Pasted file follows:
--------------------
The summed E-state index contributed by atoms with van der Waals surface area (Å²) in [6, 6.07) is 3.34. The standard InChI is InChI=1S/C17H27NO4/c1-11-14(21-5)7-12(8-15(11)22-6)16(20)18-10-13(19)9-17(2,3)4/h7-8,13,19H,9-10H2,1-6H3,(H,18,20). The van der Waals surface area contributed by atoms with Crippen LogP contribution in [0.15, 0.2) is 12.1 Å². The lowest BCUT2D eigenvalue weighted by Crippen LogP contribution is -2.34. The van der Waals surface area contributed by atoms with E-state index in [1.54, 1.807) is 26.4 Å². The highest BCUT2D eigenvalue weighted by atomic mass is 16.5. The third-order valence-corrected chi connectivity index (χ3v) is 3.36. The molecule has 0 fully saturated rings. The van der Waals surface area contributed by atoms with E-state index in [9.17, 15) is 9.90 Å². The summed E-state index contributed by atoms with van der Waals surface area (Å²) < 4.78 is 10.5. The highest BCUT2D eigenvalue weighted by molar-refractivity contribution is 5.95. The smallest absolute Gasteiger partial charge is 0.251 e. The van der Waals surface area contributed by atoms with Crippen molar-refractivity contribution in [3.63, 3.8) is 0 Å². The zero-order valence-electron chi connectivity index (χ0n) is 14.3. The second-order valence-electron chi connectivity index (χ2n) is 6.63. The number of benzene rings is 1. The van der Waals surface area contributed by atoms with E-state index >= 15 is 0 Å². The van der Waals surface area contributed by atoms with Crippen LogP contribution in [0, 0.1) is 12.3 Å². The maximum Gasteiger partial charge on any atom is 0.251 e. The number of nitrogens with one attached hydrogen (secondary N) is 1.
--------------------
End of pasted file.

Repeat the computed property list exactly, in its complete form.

The summed E-state index contributed by atoms with van der Waals surface area (Å²) in [6, 6.07) is 3.34. The standard InChI is InChI=1S/C17H27NO4/c1-11-14(21-5)7-12(8-15(11)22-6)16(20)18-10-13(19)9-17(2,3)4/h7-8,13,19H,9-10H2,1-6H3,(H,18,20). The van der Waals surface area contributed by atoms with Crippen LogP contribution in [0.15, 0.2) is 12.1 Å². The lowest BCUT2D eigenvalue weighted by Crippen LogP contribution is -2.34. The van der Waals surface area contributed by atoms with E-state index in [1.54, 1.807) is 26.4 Å². The highest BCUT2D eigenvalue weighted by atomic mass is 16.5. The third-order valence-corrected chi connectivity index (χ3v) is 3.36. The molecule has 0 fully saturated rings. The van der Waals surface area contributed by atoms with E-state index in [9.17, 15) is 9.90 Å². The summed E-state index contributed by atoms with van der Waals surface area (Å²) < 4.78 is 10.5. The highest BCUT2D eigenvalue weighted by molar-refractivity contribution is 5.95. The smallest absolute Gasteiger partial charge is 0.251 e. The van der Waals surface area contributed by atoms with Crippen molar-refractivity contribution in [3.63, 3.8) is 0 Å². The zero-order valence-electron chi connectivity index (χ0n) is 14.3. The second-order valence-electron chi connectivity index (χ2n) is 6.63. The number of benzene rings is 1. The van der Waals surface area contributed by atoms with E-state index >= 15 is 0 Å². The van der Waals surface area contributed by atoms with Crippen LogP contribution in [0, 0.1) is 12.3 Å². The maximum Gasteiger partial charge on any atom is 0.251 e. The number of nitrogens with one attached hydrogen (secondary N) is 1.